relatively small member banks that clear checks
through their reserve balances, most prefer to adjust
their reserve positions to deposit outflows by draw­
ing system that resulted from, or were compounded
Only a small minority of member banks borrow
from the discount window as a method of reserve
adjustment.

FEBRUARY

Table 4
Variability of Demand Balances Due
to Commercial Banks and Private
Nonbank Depositors1
Annual average
of demand balances
due to respondents
(millions of dollars)

Measure of variability of demand
balances due to2
Nonbank depositors
Commercial
other than the
banks
U.S. government

(10 largest correspondent banks)
$ 162

5.5%

5.4%

141

7.3

5.7

141

7.8

6.7

91

6.1

3.7

60

14.1

3.0

59

10.6

3.8

One of the reasons for creating the Federal Reserve
System was concern over liquidity crises of the bank­
ing system that resulted from, or were compounded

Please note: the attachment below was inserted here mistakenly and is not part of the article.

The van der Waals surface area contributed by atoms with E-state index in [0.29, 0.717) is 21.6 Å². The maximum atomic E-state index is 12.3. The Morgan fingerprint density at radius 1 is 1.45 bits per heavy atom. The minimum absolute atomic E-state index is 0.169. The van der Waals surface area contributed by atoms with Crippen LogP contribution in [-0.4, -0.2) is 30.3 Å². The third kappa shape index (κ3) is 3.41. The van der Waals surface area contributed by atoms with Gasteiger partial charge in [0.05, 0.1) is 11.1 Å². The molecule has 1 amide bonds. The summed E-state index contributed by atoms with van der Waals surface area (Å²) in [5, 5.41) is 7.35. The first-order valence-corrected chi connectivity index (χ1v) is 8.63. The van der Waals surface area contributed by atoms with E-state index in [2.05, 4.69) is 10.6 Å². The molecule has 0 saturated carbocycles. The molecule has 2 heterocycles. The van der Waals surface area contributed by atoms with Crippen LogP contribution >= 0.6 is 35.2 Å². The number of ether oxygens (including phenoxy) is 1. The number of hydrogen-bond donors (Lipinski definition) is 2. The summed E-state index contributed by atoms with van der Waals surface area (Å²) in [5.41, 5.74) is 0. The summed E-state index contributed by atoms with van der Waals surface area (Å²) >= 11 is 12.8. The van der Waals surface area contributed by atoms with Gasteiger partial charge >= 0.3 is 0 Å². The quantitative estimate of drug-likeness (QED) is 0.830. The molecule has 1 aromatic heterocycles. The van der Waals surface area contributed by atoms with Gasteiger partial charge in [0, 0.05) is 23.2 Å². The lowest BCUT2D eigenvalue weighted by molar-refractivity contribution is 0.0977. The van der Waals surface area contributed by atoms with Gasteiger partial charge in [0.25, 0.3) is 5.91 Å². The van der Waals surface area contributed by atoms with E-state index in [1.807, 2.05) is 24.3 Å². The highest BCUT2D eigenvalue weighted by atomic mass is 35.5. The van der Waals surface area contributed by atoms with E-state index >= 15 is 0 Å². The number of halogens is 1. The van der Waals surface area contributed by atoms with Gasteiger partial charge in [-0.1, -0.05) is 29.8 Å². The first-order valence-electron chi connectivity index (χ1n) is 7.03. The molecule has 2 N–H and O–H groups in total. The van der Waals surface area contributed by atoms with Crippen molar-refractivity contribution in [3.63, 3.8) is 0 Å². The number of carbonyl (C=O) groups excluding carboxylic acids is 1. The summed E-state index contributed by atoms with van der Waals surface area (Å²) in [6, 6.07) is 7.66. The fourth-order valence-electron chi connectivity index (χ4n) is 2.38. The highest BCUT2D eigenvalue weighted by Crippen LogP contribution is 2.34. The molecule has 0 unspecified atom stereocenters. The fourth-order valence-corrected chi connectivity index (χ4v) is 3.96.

by, simultaneous demands for cash by respondent
banks from their correspondents. This concern might
still be relevant, given the continuing reliance of most
banks on correspondents for liquid balances.
Percentage changes from week to week in demand
balances of individual banks due from correspondents
are often quite large. Does it follow that demand
balances of correspondent banks due to respondents
are also highly variable from week to week? Are
correspondent banks vulnerable to liquidity problems
as a result of large fluctuations in their demand bal­
ances due to respondent banks?
The variability of total demand balances due to
respondents depends upon the size of the bank’s total
balances due to respondents (see table 4). For the
three largest correspondent banks, total demand
balances due to respondents are about as variable
as total demand deposit liabilities due to private non­
bank depositors. For smaller correspondent banks
those balances are more variable than their other